For brands, a white label solution with a fully customizable experience is available. Brands maintain ownership of customer data, and there is also an API that allows an organization to build on top of the Crowdtilt technology.

Here is an example: a Microsoft programthat was built on top of Crowdtilt’s API allowing friends and families to fund a Surface tablet.

In terms of use cases, a brand can leverage the technology to launch limited editions of products or validate the revenue potential of “vintage items.” It is also possible to test customer demand through both pre-tail and crowdfunded prototypes. Brands or non-profits can also support cause-based fundraisers.

Curation

Curation has become a key element for strategies that I have defined in 2013. Digital curation is the preservation and maintenance of digital assets and is an incredibly important function when executing user-generated content and co-creation programs.

One of my go-to curation technology partners has been Mass Relevance. One of our large and currently in-market programs AT&T’s #BeTheFan program leverages the Mass Relevance API to pull in hashtagged #BeTheFan cross channel entries for the program.

What I like about its technology is I have the option to only leverage the API and get exactly what I need or have the option to work with its team to creatively visualize the data.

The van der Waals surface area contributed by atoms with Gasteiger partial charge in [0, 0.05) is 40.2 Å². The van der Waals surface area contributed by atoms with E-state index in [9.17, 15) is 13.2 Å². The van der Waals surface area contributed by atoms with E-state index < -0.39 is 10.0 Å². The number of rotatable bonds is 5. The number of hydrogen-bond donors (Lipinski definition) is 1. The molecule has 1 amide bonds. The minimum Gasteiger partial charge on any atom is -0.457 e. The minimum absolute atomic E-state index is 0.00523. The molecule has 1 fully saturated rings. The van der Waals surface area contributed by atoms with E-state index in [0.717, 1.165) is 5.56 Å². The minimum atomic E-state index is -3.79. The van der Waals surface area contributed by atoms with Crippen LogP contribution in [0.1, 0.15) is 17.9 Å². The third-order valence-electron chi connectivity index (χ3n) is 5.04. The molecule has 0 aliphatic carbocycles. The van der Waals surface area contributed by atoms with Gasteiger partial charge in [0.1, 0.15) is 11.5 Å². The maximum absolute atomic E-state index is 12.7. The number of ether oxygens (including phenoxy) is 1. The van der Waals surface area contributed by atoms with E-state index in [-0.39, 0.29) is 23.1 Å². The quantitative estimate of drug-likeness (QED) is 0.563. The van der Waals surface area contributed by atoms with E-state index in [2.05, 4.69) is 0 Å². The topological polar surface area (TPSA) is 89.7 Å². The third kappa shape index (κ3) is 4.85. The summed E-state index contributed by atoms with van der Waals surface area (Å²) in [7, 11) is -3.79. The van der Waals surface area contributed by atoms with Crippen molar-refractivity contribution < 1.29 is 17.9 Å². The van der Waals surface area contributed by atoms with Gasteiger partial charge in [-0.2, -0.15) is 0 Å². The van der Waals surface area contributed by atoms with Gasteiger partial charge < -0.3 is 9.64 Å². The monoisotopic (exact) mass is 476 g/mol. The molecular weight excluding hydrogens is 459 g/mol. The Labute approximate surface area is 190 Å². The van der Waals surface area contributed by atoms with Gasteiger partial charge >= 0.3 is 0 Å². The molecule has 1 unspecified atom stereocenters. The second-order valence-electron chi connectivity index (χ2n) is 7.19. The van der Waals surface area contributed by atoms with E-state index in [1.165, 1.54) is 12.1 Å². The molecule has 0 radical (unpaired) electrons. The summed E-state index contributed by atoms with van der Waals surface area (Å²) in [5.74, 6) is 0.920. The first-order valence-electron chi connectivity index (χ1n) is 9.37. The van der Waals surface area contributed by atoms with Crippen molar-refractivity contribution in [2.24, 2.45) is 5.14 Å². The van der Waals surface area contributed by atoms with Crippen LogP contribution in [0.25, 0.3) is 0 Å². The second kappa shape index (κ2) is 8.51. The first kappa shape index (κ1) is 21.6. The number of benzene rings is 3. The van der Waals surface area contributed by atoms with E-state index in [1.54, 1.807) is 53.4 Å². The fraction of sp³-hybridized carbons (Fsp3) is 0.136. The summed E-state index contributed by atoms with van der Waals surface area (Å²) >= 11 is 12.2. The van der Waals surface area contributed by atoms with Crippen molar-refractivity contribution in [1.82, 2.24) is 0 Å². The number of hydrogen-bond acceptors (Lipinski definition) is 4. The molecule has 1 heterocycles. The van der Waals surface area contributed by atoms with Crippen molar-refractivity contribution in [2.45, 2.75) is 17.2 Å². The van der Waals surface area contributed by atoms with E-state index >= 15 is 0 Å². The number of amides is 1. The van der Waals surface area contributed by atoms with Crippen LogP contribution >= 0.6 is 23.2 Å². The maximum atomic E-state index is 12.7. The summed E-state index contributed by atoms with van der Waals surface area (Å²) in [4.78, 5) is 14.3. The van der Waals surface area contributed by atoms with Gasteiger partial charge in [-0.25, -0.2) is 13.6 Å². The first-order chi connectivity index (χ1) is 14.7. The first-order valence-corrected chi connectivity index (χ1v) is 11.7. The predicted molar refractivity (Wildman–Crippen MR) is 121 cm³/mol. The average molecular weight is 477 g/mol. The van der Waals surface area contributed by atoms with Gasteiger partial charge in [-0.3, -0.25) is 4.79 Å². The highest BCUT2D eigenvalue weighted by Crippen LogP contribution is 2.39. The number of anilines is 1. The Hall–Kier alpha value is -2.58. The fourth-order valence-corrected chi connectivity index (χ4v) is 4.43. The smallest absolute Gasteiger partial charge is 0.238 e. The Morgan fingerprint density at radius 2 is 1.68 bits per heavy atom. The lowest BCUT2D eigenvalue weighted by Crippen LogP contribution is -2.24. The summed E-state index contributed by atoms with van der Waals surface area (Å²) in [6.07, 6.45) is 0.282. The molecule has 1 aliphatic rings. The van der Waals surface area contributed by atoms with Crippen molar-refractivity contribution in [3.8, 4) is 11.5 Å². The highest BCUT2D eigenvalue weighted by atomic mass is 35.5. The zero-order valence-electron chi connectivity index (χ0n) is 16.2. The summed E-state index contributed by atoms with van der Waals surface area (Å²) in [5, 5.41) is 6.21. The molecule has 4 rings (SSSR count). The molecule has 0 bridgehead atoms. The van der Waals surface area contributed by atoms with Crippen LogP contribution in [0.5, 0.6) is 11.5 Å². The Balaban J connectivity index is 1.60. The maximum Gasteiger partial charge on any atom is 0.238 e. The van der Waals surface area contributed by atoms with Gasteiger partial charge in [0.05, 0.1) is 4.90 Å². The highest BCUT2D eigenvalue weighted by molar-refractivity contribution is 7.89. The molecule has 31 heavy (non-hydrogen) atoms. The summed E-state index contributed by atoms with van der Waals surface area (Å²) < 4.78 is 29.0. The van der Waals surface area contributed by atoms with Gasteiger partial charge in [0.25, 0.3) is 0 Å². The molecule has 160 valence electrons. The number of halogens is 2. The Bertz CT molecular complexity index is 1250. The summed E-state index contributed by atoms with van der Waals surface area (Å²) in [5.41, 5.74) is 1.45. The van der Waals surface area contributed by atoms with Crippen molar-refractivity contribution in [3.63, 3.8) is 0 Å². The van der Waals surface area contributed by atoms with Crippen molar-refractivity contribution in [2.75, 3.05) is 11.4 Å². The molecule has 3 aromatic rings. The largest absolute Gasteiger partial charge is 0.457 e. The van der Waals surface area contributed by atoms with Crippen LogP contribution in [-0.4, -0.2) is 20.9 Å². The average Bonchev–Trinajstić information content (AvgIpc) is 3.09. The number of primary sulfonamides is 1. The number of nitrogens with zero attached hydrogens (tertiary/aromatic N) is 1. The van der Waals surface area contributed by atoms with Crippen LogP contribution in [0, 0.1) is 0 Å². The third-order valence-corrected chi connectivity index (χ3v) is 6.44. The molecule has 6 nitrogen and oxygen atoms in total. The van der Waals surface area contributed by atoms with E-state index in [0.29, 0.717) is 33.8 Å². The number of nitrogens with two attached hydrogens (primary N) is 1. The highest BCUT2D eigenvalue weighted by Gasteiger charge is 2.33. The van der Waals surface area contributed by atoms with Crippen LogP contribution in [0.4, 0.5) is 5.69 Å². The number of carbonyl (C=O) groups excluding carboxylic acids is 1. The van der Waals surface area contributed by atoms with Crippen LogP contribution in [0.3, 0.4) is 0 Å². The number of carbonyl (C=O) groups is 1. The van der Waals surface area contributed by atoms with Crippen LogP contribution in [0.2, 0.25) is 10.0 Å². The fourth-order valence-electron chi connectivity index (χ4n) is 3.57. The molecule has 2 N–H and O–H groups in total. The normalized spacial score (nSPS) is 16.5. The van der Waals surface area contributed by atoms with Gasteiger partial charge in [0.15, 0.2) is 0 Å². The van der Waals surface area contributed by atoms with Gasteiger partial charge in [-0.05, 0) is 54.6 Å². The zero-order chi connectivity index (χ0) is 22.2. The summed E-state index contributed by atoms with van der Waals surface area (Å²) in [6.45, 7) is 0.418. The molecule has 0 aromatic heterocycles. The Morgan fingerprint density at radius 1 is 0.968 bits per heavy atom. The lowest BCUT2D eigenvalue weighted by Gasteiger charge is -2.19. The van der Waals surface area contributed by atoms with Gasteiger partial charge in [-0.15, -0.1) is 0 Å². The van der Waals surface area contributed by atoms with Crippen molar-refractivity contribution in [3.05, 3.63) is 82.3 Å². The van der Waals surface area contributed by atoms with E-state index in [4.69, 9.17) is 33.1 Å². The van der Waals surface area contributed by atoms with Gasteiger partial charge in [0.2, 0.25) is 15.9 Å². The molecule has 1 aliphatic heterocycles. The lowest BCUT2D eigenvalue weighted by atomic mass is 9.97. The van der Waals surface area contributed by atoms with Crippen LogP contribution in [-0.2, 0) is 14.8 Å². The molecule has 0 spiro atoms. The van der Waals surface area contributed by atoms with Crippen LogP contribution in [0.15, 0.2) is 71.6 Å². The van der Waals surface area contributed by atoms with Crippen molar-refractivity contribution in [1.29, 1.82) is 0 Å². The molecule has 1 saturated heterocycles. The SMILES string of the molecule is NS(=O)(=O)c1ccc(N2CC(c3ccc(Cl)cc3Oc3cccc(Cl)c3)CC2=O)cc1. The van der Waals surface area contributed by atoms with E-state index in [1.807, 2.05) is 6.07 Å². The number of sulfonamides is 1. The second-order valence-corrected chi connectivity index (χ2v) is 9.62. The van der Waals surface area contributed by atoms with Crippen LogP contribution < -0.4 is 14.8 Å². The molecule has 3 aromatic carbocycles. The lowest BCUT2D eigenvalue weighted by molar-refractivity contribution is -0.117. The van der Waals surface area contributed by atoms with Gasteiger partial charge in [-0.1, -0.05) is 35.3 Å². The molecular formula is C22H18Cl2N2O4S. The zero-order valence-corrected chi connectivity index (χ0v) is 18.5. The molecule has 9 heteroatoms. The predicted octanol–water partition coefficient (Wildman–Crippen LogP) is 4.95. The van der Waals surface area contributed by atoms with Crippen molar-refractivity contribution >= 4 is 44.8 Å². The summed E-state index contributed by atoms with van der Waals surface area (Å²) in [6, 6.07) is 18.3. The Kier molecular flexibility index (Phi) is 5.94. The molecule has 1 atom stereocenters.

Another curation technology that I use is Flipboard. Flipboard is a content curation and discovery social magazine app that over 85 million people are using. The application visualizes your social feeds such as Facebook and Twitter as well as providing access to curated topical magazines all while allowing users flexibility in how they consume their content of choice.

Over the past few months, more than 60 recognizable brands have launched curated magazines. This includes Callaway Golf, Levi’s, and more. With such a large user base combined with users’ appetite for both curated and original content, Flipboard is becoming an ideal destination to aggregate and present information in a unique and compelling way.

Here is an example from the Callaway Golf Team. The team created a brand magazine to support the launch of its new Apex Irons.

Flipboard launched an online editor earlier this year. The editor allows anyone the ability to create customized titles, and more than 3.5 million customized titles have been created. There is also a paid aspect of Flipboard. For more details please see my previous iMedia post on Flipboard.

Second screen and social TV

The rise of second screen technology, whether it is an app or a device, has been a key development. As a social marketer, I am very interested in the subset of second screen solutions that comprise Social TV. Whether watching television or TV-related content, our ability to share our social reactions and extend the experience of our favorite shows is at the heart of the social TV movement.

Here is an example of the user interface for Intonow.